'The best car in the world is Korean'
Mike Rutherford praises Hyundai and Kia's joint win in Best Cars of the Year
When I first mooted the idea of asking some of the top dogs in the vehicle manufacturing, retailing and motorsport businesses to vote for their best cars of the year, I was warned off. The advice went a bit like this: the designers and engineers will only vote for the vehicles they designed; the high flyers will give the nod of approval solely to the products they built; dealer principals will feel duty-bound to pick the models they sell; and, continuing the theme, the motorsport boys and girls will focus on the makers who race and ignore those who don’t.
Wrong, wrong, wrong and wrong again. Of the judges invited to vote for Best Cars of the Year (Best COTY) 99 per cent did the opposite. With just one or two exceptions, they voted for others – often fierce rivals. Equally unselfish were other voters from the motor show, vehicle auction, car club and consulting worlds. And the TV presenters and other specialist media folk on board (including editor-in-chief Steve Fowler and little ol’ me) enjoyed and exploited the fact that we too were 100-per-cent free to choose any new car we liked – regardless of price, vehicle type and, crucially, availability (or not) in the UK.
Some global car awards have an infuriating, undemocratic ‘‘system’ of excluding vehicles because they’re too expensive, not built in large enough numbers, or are classified as quadricycles rather than cars. But since such rules do not apply to the Auto Express New Car Awards, they also have no place at Best Cars of the Year, which operates on a more international stage, with judges from Asia, The Americas, Europe, Africa and Australasia.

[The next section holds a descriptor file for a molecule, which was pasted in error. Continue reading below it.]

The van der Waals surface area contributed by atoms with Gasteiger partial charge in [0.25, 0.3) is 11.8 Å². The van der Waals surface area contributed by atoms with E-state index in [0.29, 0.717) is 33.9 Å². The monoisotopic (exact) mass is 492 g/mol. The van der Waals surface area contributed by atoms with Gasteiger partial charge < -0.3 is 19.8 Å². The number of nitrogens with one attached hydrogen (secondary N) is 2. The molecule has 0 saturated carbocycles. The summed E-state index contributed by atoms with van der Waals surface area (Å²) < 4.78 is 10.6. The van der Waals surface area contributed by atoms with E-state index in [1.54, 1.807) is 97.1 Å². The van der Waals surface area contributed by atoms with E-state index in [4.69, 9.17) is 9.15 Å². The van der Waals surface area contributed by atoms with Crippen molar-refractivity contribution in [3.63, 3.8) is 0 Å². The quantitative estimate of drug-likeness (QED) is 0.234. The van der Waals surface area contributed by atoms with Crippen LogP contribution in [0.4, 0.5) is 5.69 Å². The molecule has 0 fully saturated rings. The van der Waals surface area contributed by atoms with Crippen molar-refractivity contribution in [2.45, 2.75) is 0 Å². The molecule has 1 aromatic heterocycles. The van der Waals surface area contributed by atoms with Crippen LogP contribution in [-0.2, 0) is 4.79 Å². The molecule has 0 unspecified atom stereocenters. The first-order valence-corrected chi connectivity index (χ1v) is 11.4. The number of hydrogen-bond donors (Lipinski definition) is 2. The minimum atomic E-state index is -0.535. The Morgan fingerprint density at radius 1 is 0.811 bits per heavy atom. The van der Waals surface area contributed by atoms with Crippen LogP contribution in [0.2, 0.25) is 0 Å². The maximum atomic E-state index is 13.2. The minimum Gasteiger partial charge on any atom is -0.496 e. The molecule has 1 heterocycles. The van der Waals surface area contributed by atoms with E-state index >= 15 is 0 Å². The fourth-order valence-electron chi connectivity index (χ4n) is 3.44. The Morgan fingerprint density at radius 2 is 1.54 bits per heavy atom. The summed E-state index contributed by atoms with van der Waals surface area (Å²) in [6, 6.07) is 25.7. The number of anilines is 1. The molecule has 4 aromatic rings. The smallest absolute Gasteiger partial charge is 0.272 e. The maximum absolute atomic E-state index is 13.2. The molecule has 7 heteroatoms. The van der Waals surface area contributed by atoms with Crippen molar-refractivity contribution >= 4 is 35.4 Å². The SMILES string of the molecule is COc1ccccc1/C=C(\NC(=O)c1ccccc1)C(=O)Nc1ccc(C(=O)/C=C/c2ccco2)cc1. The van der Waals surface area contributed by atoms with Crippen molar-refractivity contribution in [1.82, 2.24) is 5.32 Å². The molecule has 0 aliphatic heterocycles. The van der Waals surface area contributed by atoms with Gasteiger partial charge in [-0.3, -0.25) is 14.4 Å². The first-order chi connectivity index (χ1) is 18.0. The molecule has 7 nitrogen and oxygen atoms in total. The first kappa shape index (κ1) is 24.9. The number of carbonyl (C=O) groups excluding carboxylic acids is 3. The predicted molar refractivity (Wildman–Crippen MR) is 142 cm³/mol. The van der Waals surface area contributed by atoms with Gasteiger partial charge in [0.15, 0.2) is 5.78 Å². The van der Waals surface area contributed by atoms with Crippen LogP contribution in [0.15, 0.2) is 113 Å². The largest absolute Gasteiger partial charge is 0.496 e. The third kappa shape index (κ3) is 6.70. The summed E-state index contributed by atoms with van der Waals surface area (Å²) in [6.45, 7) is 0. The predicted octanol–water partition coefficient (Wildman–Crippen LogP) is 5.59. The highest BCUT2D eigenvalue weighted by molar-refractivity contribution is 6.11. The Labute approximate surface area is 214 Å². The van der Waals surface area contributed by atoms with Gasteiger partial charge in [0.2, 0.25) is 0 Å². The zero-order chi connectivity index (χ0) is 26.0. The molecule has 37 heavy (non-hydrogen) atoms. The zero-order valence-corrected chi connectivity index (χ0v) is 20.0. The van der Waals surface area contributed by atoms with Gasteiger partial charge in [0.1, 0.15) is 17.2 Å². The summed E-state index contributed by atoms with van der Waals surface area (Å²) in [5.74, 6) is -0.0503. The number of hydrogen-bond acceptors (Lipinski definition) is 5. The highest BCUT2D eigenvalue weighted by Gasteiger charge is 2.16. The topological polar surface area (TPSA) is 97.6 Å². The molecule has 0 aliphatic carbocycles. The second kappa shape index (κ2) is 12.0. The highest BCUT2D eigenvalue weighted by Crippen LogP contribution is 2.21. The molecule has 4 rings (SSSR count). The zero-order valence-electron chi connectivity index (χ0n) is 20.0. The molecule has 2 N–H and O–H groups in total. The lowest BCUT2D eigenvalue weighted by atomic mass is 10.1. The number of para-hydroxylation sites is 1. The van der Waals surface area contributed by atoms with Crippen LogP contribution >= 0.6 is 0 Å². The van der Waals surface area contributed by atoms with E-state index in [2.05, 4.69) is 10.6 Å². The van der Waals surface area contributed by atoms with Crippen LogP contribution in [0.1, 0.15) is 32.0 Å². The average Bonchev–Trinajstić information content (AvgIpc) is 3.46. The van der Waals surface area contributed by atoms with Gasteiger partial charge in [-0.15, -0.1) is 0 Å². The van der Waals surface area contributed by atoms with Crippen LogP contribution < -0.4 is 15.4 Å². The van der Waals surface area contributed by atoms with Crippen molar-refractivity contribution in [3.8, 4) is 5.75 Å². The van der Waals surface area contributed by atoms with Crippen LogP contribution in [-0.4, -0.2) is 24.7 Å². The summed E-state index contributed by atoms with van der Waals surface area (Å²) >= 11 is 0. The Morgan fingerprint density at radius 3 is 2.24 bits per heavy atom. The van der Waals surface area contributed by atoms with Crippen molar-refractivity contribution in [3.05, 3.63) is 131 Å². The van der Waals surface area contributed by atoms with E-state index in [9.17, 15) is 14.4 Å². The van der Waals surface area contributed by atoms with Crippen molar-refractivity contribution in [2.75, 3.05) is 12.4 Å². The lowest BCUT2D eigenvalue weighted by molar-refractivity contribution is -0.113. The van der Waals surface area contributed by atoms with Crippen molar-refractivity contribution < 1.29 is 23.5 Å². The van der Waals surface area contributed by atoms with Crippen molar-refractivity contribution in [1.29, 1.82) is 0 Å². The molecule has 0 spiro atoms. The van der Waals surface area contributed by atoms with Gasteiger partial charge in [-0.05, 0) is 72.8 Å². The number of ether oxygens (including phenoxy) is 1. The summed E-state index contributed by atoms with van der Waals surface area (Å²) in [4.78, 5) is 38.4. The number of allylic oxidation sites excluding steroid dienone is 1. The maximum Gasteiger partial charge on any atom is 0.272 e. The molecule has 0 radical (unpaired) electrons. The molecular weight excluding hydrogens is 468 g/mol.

So what on earth did that diverse panel choose as its Cars of the Year for 2021/2022? With little or no chance to confer, they voted for the Kia EV6 and Hyundai Ioniq 5 as joint World Champions, with the Audi e-tron GT in the runner-up spot. Yup, this does mean that the seasoned judges voted three pure EVs as their best three cars.
But they went for the Toyota GR Yaris as their best ICE car (and fourth overall). Ford’s Mustang Mach-E was fifth, followed by the Fiat 500, Porsche Taycan, Citroen Ami and new Mitsubishi Outlander PHEV, just launched in Japan. The new-look Volkswagen Polo claimed the No.10 slot, given that its comparatively affordable price, surprisingly spacious body and small, efficient petrol engine mean that it is, in effect, the “new Golf”.
It’s astonishing that, without prompting or conferring, dozens of judges voted 10 different brands from six nations on three continents into the inaugural Best Cars of the Year Top 10. In doing so, they also decided that reborn Kia, massively improved Hyundai, and South Korea are the current best of the best on the global automotive stage.
Heung-Soo Kim, head of Hyundai Motor Group’s EV business division, has told me that Kia and Hyundai are “proud, honoured and thankful” that the judges have delivered a clear message that the EV6 and Ioniq 5 are the undisputed joint World Champions.
We’re talking about a new world order here, with the Koreans playing the Germans, Japanese, Americans and everyone at their own game – and winning comprehensively.
Check out which car was voted Auto Express Car of the Year 2021 here...